As Troubles At Home Hit Subaru's Bottom Line, Americans Do Their Duty and Hand the Brand Another Record

Steph Willems
by Steph Willems
as troubles at home hit subaru s bottom line americans do their duty and hand the

Subaru reported an operating loss in its most recent fiscal quarter, with recalls and regulatory scandals in its home market dragging the company into the red. The company said it lost $22 million in the quarter ending September 30th, a departure from last year’s $816.3 million operating profit. Meanwhile, global volume fell 6 percent.

In the company’s largest market — the United States — it was an entirely different scenario, with American buyers conspiring to give the brand its 83rd consecutive year-over-year sales increase. A record for October, too, but that’s sort of a given. Very nice of those buyers, but the credit really belongs to the Ascent crossover.

Like September, last month saw a year-over-year U.S. sales gain only because of the extra buyers dumped into the brand by the new three-row utility vehicle. The model’s best month so far saw an additional 6,008 vehicles added to Subaru’s sales roster, pushing the brand to a 2.5 percent monthly gain. Year to date, Subaru’s up 4.9 percent — mainly thanks to the Ascent.

Subtracting last year’s October YTD number from last month’s shows Subaru sold an additional 25,919 vehicles over the first 10 months of the year, not that far above the Ascent’s 22,588 figure. The automaker would still be up for the year without the new model, but it would be a very close thing indeed. The only other model in Subaru’s lineup to post a YTD gain is the Crosstrek, now up 39.7 percent.

With that said, the Crosstrek had company in the year-over-year sales gain club. Thanks to a redesigned ( but not too redesigned) Forester, that model posted a 19 percent YoY volume climb. It’s no surprise that the North American region was a money-maker for Subaru. Operating profit rose 4.4 percent last quarter.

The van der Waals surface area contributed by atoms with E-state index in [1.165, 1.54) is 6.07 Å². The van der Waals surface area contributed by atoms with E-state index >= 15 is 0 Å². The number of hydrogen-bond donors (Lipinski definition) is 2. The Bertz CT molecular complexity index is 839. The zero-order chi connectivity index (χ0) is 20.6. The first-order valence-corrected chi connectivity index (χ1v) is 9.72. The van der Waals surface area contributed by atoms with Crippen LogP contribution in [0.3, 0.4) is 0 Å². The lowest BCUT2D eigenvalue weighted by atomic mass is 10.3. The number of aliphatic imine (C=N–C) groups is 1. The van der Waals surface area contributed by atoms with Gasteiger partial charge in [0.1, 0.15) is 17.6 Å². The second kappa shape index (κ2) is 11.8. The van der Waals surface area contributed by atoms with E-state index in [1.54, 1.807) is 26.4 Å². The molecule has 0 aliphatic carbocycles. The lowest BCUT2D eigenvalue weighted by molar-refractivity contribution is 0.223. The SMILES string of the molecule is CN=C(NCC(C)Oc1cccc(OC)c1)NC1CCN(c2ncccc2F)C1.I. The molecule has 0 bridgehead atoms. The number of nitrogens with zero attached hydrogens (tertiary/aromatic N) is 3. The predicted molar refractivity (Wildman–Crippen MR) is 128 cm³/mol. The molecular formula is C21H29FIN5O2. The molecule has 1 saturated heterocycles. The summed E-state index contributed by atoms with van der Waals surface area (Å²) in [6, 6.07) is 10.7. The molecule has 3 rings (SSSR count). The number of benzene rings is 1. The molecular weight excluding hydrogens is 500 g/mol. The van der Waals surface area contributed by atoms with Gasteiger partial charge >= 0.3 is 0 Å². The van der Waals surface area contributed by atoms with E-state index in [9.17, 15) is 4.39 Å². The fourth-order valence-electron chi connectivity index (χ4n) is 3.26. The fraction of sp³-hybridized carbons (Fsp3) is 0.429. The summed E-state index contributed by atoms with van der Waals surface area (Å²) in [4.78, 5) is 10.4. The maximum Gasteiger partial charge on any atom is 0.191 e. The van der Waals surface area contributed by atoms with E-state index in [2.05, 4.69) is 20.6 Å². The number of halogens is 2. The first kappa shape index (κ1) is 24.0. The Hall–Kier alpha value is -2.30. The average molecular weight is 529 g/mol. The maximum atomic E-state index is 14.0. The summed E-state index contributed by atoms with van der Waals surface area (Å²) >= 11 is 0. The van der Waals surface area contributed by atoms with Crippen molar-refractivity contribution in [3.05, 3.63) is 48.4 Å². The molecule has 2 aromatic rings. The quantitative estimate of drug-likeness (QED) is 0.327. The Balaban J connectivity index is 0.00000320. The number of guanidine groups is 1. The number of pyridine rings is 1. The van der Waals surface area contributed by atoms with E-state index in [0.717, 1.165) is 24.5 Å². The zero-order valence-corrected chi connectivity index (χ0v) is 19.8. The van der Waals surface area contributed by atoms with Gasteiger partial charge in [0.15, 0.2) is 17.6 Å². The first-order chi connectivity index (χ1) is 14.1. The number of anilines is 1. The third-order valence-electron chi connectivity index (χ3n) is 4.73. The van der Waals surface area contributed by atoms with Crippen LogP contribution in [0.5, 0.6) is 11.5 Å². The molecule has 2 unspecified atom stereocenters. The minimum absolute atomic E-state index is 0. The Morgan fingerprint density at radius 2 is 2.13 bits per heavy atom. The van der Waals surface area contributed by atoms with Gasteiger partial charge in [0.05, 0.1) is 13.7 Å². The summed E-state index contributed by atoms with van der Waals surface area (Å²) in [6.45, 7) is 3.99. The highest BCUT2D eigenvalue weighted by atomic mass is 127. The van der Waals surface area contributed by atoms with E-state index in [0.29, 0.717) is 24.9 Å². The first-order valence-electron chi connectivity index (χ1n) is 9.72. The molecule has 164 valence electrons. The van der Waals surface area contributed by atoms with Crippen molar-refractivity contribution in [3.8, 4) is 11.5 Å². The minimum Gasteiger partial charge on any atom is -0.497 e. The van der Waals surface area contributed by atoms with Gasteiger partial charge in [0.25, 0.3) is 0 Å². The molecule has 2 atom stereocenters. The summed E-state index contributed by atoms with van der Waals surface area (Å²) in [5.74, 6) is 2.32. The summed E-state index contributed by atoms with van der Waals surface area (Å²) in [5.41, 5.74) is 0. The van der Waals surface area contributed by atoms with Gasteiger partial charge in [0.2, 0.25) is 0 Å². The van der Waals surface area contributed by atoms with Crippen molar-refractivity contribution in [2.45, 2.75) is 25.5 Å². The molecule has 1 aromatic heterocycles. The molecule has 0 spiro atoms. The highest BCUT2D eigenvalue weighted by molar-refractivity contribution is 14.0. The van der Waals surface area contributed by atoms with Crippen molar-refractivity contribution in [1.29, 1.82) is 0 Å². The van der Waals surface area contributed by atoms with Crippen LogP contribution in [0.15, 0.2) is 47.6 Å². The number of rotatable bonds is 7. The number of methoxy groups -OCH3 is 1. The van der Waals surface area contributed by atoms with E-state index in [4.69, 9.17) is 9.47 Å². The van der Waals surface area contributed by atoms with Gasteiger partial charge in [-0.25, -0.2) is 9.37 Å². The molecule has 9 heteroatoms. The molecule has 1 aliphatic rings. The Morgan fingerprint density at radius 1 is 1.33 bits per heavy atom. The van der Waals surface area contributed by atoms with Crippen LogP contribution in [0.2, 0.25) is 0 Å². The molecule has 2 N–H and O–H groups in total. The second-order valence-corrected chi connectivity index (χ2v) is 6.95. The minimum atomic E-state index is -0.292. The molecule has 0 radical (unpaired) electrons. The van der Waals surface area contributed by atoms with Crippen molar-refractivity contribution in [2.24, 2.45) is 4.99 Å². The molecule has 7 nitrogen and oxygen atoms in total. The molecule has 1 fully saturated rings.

Back in Japan, Subaru’s ongoing inspection scandal expanded Monday, with the automaker adding another 100,000 vehicles built as recently as last month to the roster of improperly inspected cars. No exported vehicles were among the group. In order to make good with the public, Subaru must now recall more than half a million vehicles in order to perform a task that should have been completed before the cars left the factory.

Adding to that headache and financial burden is a very expensive recall announced last week. Fragile valve springs in certain models forced the recall of 411,000 vehicles worldwide, and the work won’t be easy. Expect service technicians to spend many hours with each vehicle, and even more if there’s damage to the engine.

[Image: Subaru]

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  • Felix Hoenikker Felix Hoenikker on Nov 05, 2018